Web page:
Goose regulations

Hunting regulations are not intended to hurt the hunting experience, including taking a group picture after a good hunt. It is legal as long as all the hunters are there and retake possession after the picture is taken.

Hunting is a lot more than just being a successful shot. Whether they see themselves that way or not, hunters are actually conservationists. Tax money they pay on equipment, along with their hunting license fees, goes back to support management, underwrite law enforcement and preserve habitat.

The money they pay in access fees gives value to the wildlife and helps landowners make decisions when it comes to protecting or removing habitat. And in many cases a big part of what a hunter does helps control wildlife populations.

With that hunters are rewarded with life-long memories along with quality meat for the table, whether it is theirs or the needy that are recipients of meat donations.

Part of being a hunter is following the rules, whether it is ethical hunting or legal regulations. Designed as safeguards for wildlife, there is a long list of rules and regulations that must be followed. Although cumbersome at times, ethical hunters accept the myriad of regulations if it means it helps game wardens weed out game hogs.

Hunting the opening weekend of dove season in North Central Texas, I heard about some hunters who for some reason did not have their plug in their shotgun limiting it to three shells maximum for migratory birds. There were also a few that had not signed the back of their license as required. These more often than not are simple oversights. Other violations can often be the result of a misunderstanding of the law, but unfortunately there are always going to be some who just will not follow the law.

For the most part hunters understand the rules when it comes to big game like white-tailed deer. It is with migratory and upland game birds that the confusion of what is right and wrong sets in, but they are important to wildlife conservation. When simplified most regulations are commonsense rules designed to allow wardens to do their jobs while letting hunters enjoy themselves.

With the help of Stormy King, Texas Parks and Wildlife Department assistant commander for wildlife enforcement, here are some scenarios hunters often face, and what they legally can do:

You already dove hunted three days and brought back three limits. You plan to go again, but have not cooked the birds you killed. Can you bring more home?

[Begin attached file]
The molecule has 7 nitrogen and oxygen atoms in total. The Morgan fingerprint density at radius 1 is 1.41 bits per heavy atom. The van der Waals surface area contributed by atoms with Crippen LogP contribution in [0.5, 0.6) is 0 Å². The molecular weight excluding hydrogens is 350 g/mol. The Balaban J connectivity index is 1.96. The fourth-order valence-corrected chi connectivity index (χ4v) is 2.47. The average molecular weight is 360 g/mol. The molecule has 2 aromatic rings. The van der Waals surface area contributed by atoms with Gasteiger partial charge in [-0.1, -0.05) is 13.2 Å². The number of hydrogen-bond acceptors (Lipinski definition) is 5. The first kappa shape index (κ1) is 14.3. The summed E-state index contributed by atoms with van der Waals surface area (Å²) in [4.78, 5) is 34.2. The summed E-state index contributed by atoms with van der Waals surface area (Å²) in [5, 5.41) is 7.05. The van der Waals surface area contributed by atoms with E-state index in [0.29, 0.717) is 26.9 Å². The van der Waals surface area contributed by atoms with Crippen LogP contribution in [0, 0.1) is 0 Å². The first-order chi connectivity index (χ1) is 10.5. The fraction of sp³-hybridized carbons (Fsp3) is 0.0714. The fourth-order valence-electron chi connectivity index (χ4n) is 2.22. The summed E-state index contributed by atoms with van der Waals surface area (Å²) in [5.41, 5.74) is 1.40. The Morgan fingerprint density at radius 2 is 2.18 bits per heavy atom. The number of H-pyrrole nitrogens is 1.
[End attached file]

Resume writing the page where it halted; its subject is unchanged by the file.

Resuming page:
Absolutely you can go on multiple trips to hunt migratory birds and stockpile them in your freezer. The three-day possession limit for dove and ducks is a trip regulation. Once you get to your personal residence the counter resets.

In this case, however, a hunting camp, tent, motel, lodge, etc., does not count as a residence.

You dove hunted or quail hunted a day or two and got your limit. You are headed back to the field another day. Can you keep the birds previously taken in your ice chest in your truck?

Again the answer is yes, but it comes with some guidelines. It is legal to have up to the three-day possession limit in a hunting camp, lodge or vehicle (ice chest) while continuing to hunt.

Each day’s birds should be kept in an individual bag marked with the hunter’s name, address, hunting license number, date taken, species and number taken. It is suggested you leave your ice chest in your vehicle and not use it as a stool in the field.

As an aside, it is not required to separate Eurasian collared doves in which there is not bag or possession limit, nor is it required to leave a wing on the birds. However, if you have killed enough mourning or white-winged doves where the addition of the Eurasians would make it look like you are over the limit, it might be good to put them in a separate bag appropriately marked. Also, if you are cleaning birds in the field it would not hurt to leave a wing on a Eurasian for identification until you get back to camp or home.

You had a good dove or duck hunt with family and friends and would like a picture for posterity. Can you put all the birds in a pile and smile for the camera?

Say cheese. While this might look like co-mingling of birds it is legal as long as the picture is taken after the hunt, everyone is there and knows how many they killed and which ones are theirs.

You travel to the Panhandle to hunt ducks for a weekend. Do you have to leave a wing or the head on the birds to bring them home?

This is a yes and no answer. If you for some reason clean the birds in the field you do have to leave something to identify the species until you arrive at the outfitter’s lodge where they are packaged for travel. Once back at the lodge or motel you fall back on making sure each bag includes hunter information the same as you would for dove.

You are hunting with friends and one of them gets a call and has to leave the trip early for a job site. Can you transport his birds?

Yes you can take their birds home for them, but each package needs to be marked with his information and you need a Wildlife Resource Document. There is one available in TPWD’s Outdoor Annual and online, but in an emergency you can easily write your own. It should include the name, signature, address and hunting license number of the person who killed the birds, the name of the person receiving the birds, the number and species of birds, the date killed and the location including county and narrowed down to ranch, area or water body.

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